In his book The Magna Carta Manifesto: Liberties and Commons for All, Linebaugh aligns the Forest Charter with a deeper radicalism: that of indigenous peoples all over the world, striving to protect their livelihoods and their lifeways when the very lands on which they depend become state property and then private property from which they are fenced off. Magna Carta has indeed become iconic around the world — surprisingly often in ways that can still make crowned heads uneasy. For, as Linebaugh notes, the barons wrote a right of resistance into Magna Carta.

Magna Carta in Canada

Canada inherited from Britain the Magna Carta principles along with constitutional monarchy, the rule of law, and other foundations of government. Are there other Canadian aspects to these documents that were drafted centuries before Europeans colonized the Americas?

John Borrows is Canada Research Chair in Indigenous Law at the University of Victoria law school.

He is one of the scholars advising Magna Carta Canada about the meaning of the great charter for Canadians. And he is a member of the Ojibwa nation.

He talked recently about the 1973 Supreme Court of Canada case called Calder, a key precedent in Canadian treaty law, in which a judge described the Royal Proclamation of 1763 as “the Indian Magna Carta.”

The Royal Proclamation required the Crown in Canada to negotiate treaties with Aboriginal nations, a duty that cannot arbitrarily be shirked.

The history of treaties suggests that the First Nations understood those treaties as sharing agreements, a plan to hold the land in common for the benefit of all, somewhat as the Forest Charter provided for England.

“Magna Carta is imperfect and it is early,” said Borrows, “but it does restrict the Crown vis-a-vis the citizens. Now we have Article 35 of the Canadian Charter of Rights and Freedoms, which affirms Aboriginal rights.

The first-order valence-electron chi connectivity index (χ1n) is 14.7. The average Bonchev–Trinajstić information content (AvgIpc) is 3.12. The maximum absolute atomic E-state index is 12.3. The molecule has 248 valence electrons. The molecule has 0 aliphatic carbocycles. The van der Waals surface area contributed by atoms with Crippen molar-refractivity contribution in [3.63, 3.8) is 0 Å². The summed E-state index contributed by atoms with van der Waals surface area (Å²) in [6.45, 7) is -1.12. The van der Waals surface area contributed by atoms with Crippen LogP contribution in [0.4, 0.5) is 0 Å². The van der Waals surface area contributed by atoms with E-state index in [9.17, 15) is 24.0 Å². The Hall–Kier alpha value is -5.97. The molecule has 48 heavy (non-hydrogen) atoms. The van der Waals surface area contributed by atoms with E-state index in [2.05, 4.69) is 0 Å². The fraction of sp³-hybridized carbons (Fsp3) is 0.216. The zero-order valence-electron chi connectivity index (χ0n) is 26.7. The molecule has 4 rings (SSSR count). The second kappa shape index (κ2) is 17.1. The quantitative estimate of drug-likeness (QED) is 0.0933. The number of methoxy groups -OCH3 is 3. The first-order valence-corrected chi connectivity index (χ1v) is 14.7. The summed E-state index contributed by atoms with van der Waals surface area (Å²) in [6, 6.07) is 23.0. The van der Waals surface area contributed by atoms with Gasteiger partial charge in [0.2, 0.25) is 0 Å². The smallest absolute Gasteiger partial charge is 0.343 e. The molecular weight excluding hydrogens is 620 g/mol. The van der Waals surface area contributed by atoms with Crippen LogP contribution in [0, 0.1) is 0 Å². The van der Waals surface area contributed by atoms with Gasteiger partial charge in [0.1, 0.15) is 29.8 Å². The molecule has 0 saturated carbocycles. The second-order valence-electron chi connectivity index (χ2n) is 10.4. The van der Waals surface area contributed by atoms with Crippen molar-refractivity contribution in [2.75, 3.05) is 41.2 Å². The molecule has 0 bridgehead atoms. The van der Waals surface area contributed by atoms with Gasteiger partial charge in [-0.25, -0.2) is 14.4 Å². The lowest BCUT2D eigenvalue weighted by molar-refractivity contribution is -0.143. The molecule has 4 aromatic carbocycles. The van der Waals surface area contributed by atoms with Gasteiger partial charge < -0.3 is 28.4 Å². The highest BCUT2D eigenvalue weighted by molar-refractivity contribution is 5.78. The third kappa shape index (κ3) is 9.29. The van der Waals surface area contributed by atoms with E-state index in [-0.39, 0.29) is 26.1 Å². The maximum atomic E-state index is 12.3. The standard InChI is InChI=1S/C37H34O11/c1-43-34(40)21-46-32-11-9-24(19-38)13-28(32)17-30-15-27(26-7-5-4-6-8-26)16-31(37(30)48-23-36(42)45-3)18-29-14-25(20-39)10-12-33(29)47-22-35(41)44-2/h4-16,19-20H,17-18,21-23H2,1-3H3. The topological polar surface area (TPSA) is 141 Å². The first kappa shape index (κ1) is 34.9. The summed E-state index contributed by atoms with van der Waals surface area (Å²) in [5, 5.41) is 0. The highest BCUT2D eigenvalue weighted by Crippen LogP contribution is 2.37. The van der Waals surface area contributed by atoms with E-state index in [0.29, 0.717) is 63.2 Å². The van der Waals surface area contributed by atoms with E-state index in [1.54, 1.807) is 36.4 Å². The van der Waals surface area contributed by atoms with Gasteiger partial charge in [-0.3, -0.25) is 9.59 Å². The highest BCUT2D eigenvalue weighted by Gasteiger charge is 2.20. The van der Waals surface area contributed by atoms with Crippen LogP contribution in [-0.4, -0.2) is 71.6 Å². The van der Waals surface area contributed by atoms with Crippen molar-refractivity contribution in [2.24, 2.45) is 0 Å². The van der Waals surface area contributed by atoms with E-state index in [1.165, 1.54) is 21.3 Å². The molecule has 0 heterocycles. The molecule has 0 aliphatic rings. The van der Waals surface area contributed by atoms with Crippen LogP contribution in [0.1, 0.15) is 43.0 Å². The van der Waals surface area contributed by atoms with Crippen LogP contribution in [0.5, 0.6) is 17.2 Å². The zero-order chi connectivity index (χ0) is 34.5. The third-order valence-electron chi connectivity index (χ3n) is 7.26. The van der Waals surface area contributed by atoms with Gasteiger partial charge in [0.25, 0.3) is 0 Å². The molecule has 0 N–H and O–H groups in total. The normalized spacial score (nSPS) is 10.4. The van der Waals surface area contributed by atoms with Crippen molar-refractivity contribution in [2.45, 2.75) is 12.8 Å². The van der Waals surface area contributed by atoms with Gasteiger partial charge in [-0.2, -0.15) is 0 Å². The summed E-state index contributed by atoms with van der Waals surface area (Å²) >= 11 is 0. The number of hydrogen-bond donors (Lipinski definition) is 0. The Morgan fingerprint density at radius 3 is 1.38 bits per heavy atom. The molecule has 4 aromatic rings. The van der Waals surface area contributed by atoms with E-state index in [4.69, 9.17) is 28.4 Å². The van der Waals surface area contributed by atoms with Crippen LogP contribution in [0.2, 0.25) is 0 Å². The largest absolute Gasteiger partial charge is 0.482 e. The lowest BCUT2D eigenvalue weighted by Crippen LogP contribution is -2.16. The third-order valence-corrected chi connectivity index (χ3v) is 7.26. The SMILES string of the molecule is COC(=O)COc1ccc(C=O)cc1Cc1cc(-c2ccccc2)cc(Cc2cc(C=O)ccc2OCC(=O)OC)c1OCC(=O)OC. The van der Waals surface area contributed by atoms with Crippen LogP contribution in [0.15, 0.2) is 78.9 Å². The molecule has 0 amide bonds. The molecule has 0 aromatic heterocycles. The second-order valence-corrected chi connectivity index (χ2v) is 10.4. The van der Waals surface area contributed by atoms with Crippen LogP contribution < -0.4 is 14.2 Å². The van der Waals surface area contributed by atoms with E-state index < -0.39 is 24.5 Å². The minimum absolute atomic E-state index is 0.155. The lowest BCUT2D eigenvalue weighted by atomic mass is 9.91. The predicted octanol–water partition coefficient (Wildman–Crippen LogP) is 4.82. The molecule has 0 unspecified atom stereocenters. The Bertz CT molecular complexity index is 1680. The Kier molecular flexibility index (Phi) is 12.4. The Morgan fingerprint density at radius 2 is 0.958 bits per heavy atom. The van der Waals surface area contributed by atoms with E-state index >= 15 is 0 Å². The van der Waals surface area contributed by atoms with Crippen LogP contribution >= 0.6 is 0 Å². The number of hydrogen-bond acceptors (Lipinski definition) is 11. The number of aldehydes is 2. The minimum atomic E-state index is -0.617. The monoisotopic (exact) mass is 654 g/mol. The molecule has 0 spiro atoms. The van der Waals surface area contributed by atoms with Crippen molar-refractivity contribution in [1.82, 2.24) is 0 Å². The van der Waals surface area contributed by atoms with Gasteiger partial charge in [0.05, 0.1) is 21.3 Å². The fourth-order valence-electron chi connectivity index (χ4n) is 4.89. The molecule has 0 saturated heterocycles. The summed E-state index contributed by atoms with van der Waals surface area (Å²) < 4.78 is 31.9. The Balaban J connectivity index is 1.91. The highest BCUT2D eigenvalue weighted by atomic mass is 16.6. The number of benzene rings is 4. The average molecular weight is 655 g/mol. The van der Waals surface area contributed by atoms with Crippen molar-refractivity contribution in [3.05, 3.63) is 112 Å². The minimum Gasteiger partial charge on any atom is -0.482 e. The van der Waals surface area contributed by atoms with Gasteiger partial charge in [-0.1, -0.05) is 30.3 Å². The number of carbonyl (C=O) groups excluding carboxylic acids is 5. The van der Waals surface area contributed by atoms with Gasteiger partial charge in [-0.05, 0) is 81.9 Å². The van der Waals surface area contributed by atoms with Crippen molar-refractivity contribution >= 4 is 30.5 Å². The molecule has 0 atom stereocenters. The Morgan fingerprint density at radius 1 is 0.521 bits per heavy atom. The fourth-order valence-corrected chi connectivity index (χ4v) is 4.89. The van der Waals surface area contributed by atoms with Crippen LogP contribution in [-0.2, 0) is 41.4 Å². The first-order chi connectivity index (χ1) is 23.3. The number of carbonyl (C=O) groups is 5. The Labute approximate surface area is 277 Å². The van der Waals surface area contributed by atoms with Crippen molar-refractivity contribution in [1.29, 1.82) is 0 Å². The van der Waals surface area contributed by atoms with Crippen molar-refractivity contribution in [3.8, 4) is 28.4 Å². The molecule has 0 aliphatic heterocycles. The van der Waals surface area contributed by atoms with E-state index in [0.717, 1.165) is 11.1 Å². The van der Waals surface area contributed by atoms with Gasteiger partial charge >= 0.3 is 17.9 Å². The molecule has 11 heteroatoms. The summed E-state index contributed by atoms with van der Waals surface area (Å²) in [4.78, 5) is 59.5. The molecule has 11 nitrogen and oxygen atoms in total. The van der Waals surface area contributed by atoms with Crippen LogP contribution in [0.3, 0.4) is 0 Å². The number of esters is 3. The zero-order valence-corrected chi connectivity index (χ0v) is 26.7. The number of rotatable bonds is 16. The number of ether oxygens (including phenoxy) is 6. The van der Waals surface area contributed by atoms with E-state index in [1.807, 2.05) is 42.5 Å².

“Again, the state cannot just do what it wants. Magna Carta carries the understanding that concentration of power can be corrupting,” Borrows continued.

“We are imperfect humans, and we are never going to get there, but Magna Carta can be seen as a statement of goals — because goals are never realized. They point us toward our better selves. And they suggest why we need law — to set our better natures against our worst.”

Go see Magna Carta, just to gaze on something so ancient and so enduring. You may find yourself also engaging with ideas that still drive people engaged in fundamental struggles for justice and for rights around the world — and also here in Canada.

By the Numbers

On June 15, 1215, King John became the first English monarch to accept a charter of limits on his power as imposed by his subjects. Neither the king nor his rebel barons expected the agreement to last for very long, but Magna Carta inspired future generations and provided the foundation for English common law, which spread throughout the Englishspeaking world, including Canada. In 2015, a surviving copy of Magna Carta and a companion document, the Charter of the Forest, will tour Canada. — by Carolyn Harris


Years of King John’s reign when he affixed his seal to Magna Carta.


Number of barons who stood surety for the enforcement of Magna Carta.


Number of clauses scholars find in the 1215 version.


Number of the clause that sets a precedent for trial by jury, stating, “No free man shall be seized or imprisoned ... except by the lawful judgment of his equals or by the law of the land.”


Months that passed between John accepting and then repudiating Magna Carta.


Number of surviving copies of Magna Carta that date between 1215 and 1300.

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This article originally appeared in the April-May 2015 issue of Canada’s History.